BOA and CITI are being stupid and going with CHIP + signature. IE instead of using the PIN to encrypt the communication they're going to rely on a regular signature capture, and encrypt that and the track data using the shared pseudo random step code. This is similar to RSA SecurID. The problem is that no one implements RSA SecurID without also having a shared secret password AND THE NUMBER GENERATOR USED BY DEFAULT (AND IN ALL CREDIT CARDS) WAS THE ONE THAT WAS BUILT BROKEN BY THE NSA AND THUS ENTIRELY PREDICTABLE!!!!

      Hence BOA and CITI are effectively undermining the entire system for their customers. Worse, if someone gets your card, they can do anything they want with it and buy anything they want with it, because there is no shared secret between you and the bank. Whereas PIN means that even if you lose your card, it doesn't matter because they don't have the PIN.

      Once CHIP + PIN is implemented by everyone (BOA and CITI will do it as soon as their data is hacked which won't take long) card fraud and theft will drop by somewhere in the neighborhood of 80-85% based on other parts of the world that have implemented it.

      The government need not do anything or get involved because VISA, MC, Amex et. al. are losing a pile of cash all of the time so it's in their interest to force this and then they'll no doubt pocket the profit instead of cutting their card processing fees on the merchant.

      This in no way gives the government more power. It gives everyone that uses credit cards and debit cards FAR MORE security and it's almost criminal that they've delayed by almost 25 years in implementing this.

  3. The PayPal requirement is the only thing keeping me from signing up for the EPJ Daily Alert.

    1. You can email Wenzel and he will give you instructions on how to subscribe by check. That's what I did.

    2. This post is pretty hilariously spaced in between many articles hating the simple, cheap, effective, and if only some care is applied, riskless to both parties solution to this problem and the CEO's problem as well; all rolled into one beautiful new technology, Bitcoins. Yay!

      Cue the rage.

  4. Chip + PIN will be mandatory in Australia later this year ...

  5. PayPal’s David Marcus on Credit Card Security …

    “Marcus noted that his credit card had EMV chip technology [can’t then have been a “PreyPal”-branded card], a more secure system currently in use in Europe. But that didn't stop the data from being stolen and used for a "ton of fraudulent" transactions, according to the PayPal chief.”

    Marcus’ credit card would probably be a MasterCard (as are the PayPal-branded DEBIT cards); all the “over-branded” cards of non-licensed, non-financial organisations are either MasterCards or Visas as they are the only major payments operators whose systems have the necessary dynamic linking to the *licensed” financial institutions of the world, where prudent consumers store their funds; even the clunky “PreyPal” relies on them, in the main …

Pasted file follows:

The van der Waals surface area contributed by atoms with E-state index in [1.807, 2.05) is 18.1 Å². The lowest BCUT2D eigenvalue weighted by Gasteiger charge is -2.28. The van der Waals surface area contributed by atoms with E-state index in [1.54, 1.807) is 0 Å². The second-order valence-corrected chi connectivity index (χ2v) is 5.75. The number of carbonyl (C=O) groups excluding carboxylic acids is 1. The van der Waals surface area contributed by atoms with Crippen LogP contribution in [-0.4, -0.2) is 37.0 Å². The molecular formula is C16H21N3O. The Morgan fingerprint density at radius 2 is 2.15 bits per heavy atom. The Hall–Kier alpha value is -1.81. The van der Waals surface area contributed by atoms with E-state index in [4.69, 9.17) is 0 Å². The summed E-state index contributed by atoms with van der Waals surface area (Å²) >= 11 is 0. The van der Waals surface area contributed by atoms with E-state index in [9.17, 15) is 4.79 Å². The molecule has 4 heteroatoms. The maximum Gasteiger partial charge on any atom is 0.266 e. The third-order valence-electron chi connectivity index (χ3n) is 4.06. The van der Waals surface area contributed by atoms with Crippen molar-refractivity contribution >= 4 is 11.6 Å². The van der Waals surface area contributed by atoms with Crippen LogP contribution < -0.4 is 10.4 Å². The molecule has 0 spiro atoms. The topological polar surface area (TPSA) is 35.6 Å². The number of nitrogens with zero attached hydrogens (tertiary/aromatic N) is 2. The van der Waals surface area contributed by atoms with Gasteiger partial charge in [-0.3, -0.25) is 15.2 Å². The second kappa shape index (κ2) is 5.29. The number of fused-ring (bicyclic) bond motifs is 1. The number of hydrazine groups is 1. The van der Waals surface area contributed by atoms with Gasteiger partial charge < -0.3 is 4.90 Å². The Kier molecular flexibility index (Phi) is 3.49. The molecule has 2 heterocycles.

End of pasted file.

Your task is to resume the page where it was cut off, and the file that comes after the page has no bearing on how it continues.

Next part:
Regardless, following the alleged “skimming” or whatever of his credit card, the material question would be, was Marcus “out of pocket”—like so many payees via “PreyPal” so frequently find themselves—or was he fully indemnified by MasterCard’s fraud detection systems/policies?

    Then, I wonder if this story actually has any truth to it or is it simply another fiction created in the fertile minds of the gnomes hard at work in the eBay Dept of Spin? After all, Johnny Ho has stated that NFC/EMV stands for “Not For Commerce”, and that “PreyPal” is “the only safe way to pay” … and, surely, Johnny Ho would know better than the two elephants in the room, MasterCard and Visa—after all …

    "Even though people think I'm an expert at technological innovation, my own instinct for technology was frozen in place in 1982." - John Donahoe (26 Sep 2007) ...

    Ah, there it is …

    “PayPal's Marcus did not waste an opportunity to tout his company's security benefits, saying the breach would not have happened if the merchant had accepted PayPal as a form of payment. PayPal says it does not share card or bank account details with merchants when shoppers use the service to buy something.” …

    “Obfuscating card data online, on mobile, and now more and more offline remains one of PayPal's strongest value props, …”

    Fortunately, we can also always tell when an eBay or "PreyPal" spokesperson is “obfuscating”—their lips are moving ...

    Regardless, the newly launched digital wallets now available from MasterCard and Visa will soon enough relegate the clunky “PreyPal” back mostly to its effectively mandated place on the atrophying eBay marketplace …

    eBay / PayPal / Donahoe / Marcus: Dead Men Walking ...